about the author
Public Information and Reports Officer
Victoria joined WFP Zimbabwe in April 2012 after spending the previous two years working for WFP in Zambia. She obtained a Media & Communications degree in Australia in 2009.
Earlier this month experts and ministers from 37 countries converged on Costa do Sauípe, Brazil, to debate options for strengthening school feeding programmes for millions of children worldwide. WFP’s Victoria Cavanagh attended the event as part of a delegation from Zimbabwe and sent us this blog.
When it comes to fighting hunger, the Brazilian approach has become a model that many would like to emulate. The country’s exemplary social policies, in particular their Zero Hunger strategy, have pulled 16 million people out of extreme poverty in the last decade.
Prior to 2003, Brazil faced major problems of hunger, malnutrition and a high dependency on imported food. Today, it is the third largest agriculture exporter and has the sixth largest economy in the world. The secret to its success: political willpower and multifaceted programming.
Brazil is not secretive about its social transformation. From 20-24 May, the government joined WFP’s Brasilia-based Centre of Excellence Against Hunger at the Global Child Nutrition Forum (GCNF) to share its experiences and help other governments learn how to eradicate hunger.
Some 200 representatives and 23 ministers from around the world met in Costa do Sauipe, Bahia, to talk with experts about best practices in school feeding.
“No child should go to school hungry; c’mon, this is the 21st century! It’s not an issue of finances, it’s a matter of political will,” said Daniel Balaban, Director of WFP’s Centre of Excellence Against Hunger on the opening night. Everybody agreed. US $1 invested in school feeding returns at least US $3 in economic gains depending on the country, and much of the conference focused on governments seeing school feeding as an investment rather than an expenditure.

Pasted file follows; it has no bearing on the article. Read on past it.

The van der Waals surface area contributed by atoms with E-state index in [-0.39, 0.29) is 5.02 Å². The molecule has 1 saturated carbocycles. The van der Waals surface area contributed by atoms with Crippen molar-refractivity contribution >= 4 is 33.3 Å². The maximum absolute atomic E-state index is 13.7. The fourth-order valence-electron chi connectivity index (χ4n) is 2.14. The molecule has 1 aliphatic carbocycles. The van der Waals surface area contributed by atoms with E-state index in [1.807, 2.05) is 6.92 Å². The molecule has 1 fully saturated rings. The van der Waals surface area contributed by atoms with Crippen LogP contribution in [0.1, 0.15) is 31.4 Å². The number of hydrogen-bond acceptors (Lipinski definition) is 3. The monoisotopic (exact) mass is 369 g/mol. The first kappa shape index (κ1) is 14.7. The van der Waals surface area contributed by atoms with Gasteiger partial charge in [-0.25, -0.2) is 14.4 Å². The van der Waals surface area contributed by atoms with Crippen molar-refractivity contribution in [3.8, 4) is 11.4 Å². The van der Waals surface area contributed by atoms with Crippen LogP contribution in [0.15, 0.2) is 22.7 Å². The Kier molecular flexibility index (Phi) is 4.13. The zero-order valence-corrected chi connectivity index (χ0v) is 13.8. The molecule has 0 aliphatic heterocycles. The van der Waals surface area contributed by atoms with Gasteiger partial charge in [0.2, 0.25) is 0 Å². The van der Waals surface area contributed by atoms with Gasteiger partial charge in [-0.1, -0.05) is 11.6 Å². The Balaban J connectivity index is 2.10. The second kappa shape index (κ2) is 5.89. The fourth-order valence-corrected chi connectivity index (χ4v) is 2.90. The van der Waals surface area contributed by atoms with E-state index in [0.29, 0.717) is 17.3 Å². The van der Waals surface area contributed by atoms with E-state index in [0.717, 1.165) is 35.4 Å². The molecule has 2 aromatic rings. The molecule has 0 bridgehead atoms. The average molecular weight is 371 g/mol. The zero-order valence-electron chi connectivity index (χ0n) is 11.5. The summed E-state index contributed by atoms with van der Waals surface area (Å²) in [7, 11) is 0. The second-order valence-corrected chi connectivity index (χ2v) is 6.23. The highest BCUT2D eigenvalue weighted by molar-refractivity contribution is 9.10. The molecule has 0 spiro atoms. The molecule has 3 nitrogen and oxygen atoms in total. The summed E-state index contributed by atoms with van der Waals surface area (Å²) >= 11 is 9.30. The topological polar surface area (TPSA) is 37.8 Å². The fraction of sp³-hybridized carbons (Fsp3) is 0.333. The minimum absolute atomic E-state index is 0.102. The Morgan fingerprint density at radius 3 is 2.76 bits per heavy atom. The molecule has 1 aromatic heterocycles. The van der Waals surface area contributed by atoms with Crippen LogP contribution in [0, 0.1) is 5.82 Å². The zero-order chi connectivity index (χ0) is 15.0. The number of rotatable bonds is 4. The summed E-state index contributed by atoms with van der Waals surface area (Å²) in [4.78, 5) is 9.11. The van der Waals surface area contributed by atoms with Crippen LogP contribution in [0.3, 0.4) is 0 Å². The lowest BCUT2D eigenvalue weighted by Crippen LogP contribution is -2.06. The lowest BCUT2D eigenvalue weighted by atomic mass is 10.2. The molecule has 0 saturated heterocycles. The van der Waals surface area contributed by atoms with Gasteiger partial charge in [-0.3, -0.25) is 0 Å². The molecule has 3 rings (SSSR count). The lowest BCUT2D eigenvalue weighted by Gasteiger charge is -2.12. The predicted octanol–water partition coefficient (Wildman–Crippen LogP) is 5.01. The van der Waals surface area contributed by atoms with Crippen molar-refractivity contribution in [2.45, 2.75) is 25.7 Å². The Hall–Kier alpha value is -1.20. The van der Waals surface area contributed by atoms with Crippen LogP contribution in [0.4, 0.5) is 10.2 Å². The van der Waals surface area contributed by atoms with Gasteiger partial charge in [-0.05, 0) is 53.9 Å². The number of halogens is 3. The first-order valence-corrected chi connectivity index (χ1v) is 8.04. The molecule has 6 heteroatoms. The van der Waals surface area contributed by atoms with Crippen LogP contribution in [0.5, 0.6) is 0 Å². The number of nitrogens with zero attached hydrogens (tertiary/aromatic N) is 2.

One of my favourite parts of the week was a field visit to Inhambupe to meet a local farmer, a farming cooperative and to visit a school. Jose Alves dos Santos grows oranges which he sells to the national School Feeding Programme or to Fair Trade. You can see him in the photo above, in the white and green T-shirt.
For Jose, the best part of selling to schools is the guaranteed market, because Brazil’s policy is that a minimum 30% of all school food must be bought from local small producers. In addition, the Family Agriculture Programme gives him agricultural inputs and credit to help boost his citrus production. The combination of increased production and reliable sales has enabled Jose, and, millions like him, to pull his family, out of poverty.
Another facet of the school feeding programme is explaining to children the value of the farmer in the field... growing what you eat and eating what you grow. Brazil has included this into its school curriculum and tries to show that being a farmer can be a profitable way of life.
I attended the conference to assist two officials from the Government of Zimbabwe. Personally, one of the biggest benefits was having a whole week to discuss school feeding with them. In Harare there are often competing priorities, but without much internet access and with a room full of global experts, we were consistently engaged. We’re heading back to Zimbabwe with a feast of new ideas of how to ensure all Zimbabwean children are going to school, concentrating in class and building strong foundations for their futures.